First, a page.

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Commission Kicks Back
Ann Gardner | Via Latina

Planning Commissioners (from left to right) Don Countryman, Nate McCay, Vice Chair; Ted Bakker, Chair; Philip Posner
and Carmel Myers vote at February 14 meeting.
Courtesy City of Del Mar.   Click to enlarge.
From the 1997 Sandpiper
Click to enlarge.
On February 14, the Planning Commission voted 3 to 2 that they could not interpret, as requested by City Council, whether or not short term rentals were allowed by the City’s Municipal Code. The majority cited the lack of a definition in the Code for short term rentals versus the minority position that short terms rentals are allowed by historical precedent, by lack of code enforcement, and by recognition of transient housing in the Community Plan. Commissioners Countryman and Mckay supported a finding that “pursuant to a review of the Municipal Code STRs are a permitted use.” The motion failed and Chair Bakker with Commissioners Myers and Posner approved a motion stating that the lack of a definition in the code does not allow them to decide if STRs are allowed or not allowed in Del mar’s residential areas. The issue was sent back to the City Council “to figure it out.”

Underlying the discussion by both positions was the implication that it was the City Council’s responsibility to decide whether STRs should be allowed and regulated. “It is a policy issue,” Commissioner McKay said. There is a “tension between residents versus tourists that requires the Council to address how to handle that isn’t addressed by us interpreting the code. Thankfully it is not our job.” Speaking for the majority Commissioner Myers said “it (the definition for an STR) is just not there. Let the Council decide this.”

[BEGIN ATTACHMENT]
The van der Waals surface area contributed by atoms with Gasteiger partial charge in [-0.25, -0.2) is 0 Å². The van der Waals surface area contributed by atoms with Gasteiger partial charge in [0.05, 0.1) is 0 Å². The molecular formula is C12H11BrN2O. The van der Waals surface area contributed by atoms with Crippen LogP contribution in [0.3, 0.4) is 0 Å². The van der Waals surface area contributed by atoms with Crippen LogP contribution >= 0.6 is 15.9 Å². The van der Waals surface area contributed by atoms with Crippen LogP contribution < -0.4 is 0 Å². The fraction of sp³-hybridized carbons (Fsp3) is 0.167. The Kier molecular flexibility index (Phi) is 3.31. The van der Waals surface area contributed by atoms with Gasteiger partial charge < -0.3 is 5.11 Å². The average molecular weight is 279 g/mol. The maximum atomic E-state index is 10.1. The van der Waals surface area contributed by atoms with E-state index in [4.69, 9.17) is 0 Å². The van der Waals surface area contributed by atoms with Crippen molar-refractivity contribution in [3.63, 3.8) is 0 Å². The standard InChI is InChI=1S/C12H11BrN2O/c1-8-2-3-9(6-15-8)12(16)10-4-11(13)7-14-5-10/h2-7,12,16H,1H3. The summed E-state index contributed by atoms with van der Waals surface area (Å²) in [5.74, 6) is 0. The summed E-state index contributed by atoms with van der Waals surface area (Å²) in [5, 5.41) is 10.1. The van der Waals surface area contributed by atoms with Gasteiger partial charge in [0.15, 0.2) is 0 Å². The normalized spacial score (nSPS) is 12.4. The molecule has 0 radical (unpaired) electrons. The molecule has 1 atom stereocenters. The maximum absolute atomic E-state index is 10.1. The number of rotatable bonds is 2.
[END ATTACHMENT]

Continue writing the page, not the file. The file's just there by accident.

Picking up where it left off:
The vote followed testimony from 20 speakers who were reminded to speak to the interpretation, not the merits of STRs. Del Mar’s zoning ordinance was defined by the City Attorney as “permissive,” i.e. listed uses only are permitted and if not specifically listed are prohibited. Countryman said he found using that definition in interpreting the Code “imperfect.” He cited uses listed in some residential areas that are similar enough to STRs such as a child care facility that allowed him to find STRs acceptable in residential areas. The zoning definition for the north beach residential area where there are a high number of STRs is “designed for one family residential” with a small day care facility or small community care facility also allowed.

With few exceptions the public speakers and numerous red dot letters supported an interpretation to allow STRs in residential areas. The exception was a letter signed by over 90 residents stating they believed the correct interpretation was that STRs are transient visitor-serving businesses that are allowed in all zones where hotels, motels, boarding houses and lodging houses are allowed and disallowed in all other residential areas.

Readers can listen to the Commission discussion by going to the City’s website and accessing the February 14 video-on-demand beginning at approximately one and a half hours into the three hour meeting.

 

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